Short Reflections on the Strike: Never More Proud

There was a lot of revelry following our final day of picketing. That’s why this final diary is a day late.

Fourteen days of strike action, spread over four weeks. I honestly did not think we were going to have the effect we’ve had. Colleagues who’ve been in this racket a while say they didn’t expect members to go the distance, to in fact increase their support as the days went on. They didn’t expect they’d still be here at the end.

They said they’ve never been more proud to be union members and to be academic staff at Cardiff University.

When I resolved to write diaries on this blog for every day of striking, I scratched some ideas for themes in my notebook. I had ten – maybe nine (some were waffly). If we’re still going, I’ll cook up some more then. I’m glad I saw it through, just like I’m glad I saw the strike through.

It will be odd being back on the clock on Monday, but there’s no shortage of tasks. The task that’s at the forefront for most of us, however, is how to capitalise on the fellowship we’ve fostered. To keep the relations up and, as necessary, to keep the pressure up. Because though our strike is currently over, our dispute is not resolved. So, watch this space, I guess.

And yes, we did Bohemian Rhapsody with nowt to accompany but my meagre ukulele:

Short Reflections on the Strike: Crossing Lines

Our strike last week ended Wednesday 28 February. The plan was to return to work, be as productive as we could be over two 7-hour contracted work days Thursday and Friday, then return to the picket line today.

Snow overnight on Wednesday threatened things: we’d received messages from all three kids’ schools saying classes were cancelled, but at 8 am, my university was still open. A proper Canadian, I suited up in well-treaded boots and stomped in. Arrived in time to turn on my computer, make a cup of tea, and have a brief chat with the only other colleague on the floor (another Canadian – no joke). Then back to my computer to see the urgent e-mail that the university buildings would close at 10 and we were all to leave and go home. Buildings would remain closed Friday, too.

Ah. *That* productivity.

Michael Munnik doesn't think it's really very snowy in Cardiff on Thursday 1 March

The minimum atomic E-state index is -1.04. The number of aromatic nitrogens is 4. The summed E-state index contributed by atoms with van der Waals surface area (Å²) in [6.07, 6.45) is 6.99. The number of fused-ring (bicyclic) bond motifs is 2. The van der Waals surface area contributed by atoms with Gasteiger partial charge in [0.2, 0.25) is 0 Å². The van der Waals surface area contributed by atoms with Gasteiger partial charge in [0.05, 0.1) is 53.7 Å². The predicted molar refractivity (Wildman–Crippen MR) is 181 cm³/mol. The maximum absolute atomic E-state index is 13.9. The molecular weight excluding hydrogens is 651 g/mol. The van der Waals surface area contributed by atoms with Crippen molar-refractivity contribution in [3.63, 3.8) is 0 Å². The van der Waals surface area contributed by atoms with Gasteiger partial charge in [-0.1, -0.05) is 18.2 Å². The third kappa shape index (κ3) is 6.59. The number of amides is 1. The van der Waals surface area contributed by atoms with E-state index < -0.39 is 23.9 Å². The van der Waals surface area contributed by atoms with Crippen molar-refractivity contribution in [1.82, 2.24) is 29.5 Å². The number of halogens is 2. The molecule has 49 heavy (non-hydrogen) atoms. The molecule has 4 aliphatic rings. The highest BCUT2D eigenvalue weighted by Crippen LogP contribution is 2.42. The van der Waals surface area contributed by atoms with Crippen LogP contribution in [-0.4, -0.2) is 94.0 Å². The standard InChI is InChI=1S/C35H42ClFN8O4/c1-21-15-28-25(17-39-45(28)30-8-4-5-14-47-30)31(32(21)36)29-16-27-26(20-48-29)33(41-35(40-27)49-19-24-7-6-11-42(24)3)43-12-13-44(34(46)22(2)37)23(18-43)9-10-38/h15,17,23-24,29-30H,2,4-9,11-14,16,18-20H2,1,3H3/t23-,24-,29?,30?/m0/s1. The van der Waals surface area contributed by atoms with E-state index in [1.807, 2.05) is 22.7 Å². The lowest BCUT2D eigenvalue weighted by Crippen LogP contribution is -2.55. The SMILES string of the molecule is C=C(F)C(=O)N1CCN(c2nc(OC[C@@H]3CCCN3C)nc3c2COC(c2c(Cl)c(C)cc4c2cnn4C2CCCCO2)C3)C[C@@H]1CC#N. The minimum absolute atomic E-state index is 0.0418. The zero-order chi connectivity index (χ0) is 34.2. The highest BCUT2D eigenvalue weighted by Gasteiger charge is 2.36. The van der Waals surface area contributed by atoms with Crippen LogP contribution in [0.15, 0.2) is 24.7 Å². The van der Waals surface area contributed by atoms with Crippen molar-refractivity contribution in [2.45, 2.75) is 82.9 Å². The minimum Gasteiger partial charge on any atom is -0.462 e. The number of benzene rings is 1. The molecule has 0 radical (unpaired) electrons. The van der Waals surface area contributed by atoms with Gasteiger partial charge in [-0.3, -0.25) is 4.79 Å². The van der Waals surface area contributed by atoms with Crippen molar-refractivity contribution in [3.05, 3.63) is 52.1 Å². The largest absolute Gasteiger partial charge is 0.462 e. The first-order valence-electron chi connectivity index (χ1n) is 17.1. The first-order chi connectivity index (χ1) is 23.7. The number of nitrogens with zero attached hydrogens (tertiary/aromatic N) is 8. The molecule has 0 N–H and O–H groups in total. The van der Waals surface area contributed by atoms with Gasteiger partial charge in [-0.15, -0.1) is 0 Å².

All that snow on the way back from work…

It meant some complications for me. I knew that the library had recalled I book I had out to serve another student’s request. They needed it by Monday. In ordinary conditions, I would have had plenty of time to return it. Only, by the time I left my office, the main doors were locked, so I couldn’t get the book in the return box. To return it today would mean crossing the picket line, however briefly and uncontroversially. To retain it would start to cost me overdue fines.

Meanwhile, one task I apparently had been able to accomplish during the 20 minutes I spent at my desk was to unpack my lunch and stick it in the desk by my computer. I only registered this once back home and discussing lunch with my all-snow-dayed family. “I made a really great-looking sandwich; let me just get it from my…” Hmm. Buildings closed Thursday, Friday. Also Saturday, Sunday for the weekend. Then it’s Monday, and I’m on strike til… Thursday. Most unpleasant.

So amidst my solidarity with union colleagues who are out on strike, I’m also grateful for solidarity with admin staff who fetched my inedible lunch and disposed of it, who visited me on the line to return a book before it started costing me. We’re all in this together!


Staff at the Question Time session with Colin Riordan and Rob Williams

Staff at the Question Time session with Colin Riordan and Rob Williams. Photo c/o @CardiffUCU

Speaking of crossing lines, just a brief note that the big buzz on Cardiff campus today was an hour’s meeting with our vice chancellor, Colin Riordan, and the chief financial officer, Rob Williams. You can check live tweets from me and others, but I’ll say it was brave of them to come down and good of everyone to keep tempers in check. We don’t need heated rhetoric to argue our case – we have expertise right on our picket line about the faulty calculations that the regulator and the universities organisation is insisting on for valuating our pension. (If you want an excellent and understandable analogy, check out this short video from colleagues:)


What was most compelling was the invitation for him to work with us, not against us, and advocate for our best interests at the top table. The university is not a collection of buildings: it is staff and students who come to learn and teach. It is the people.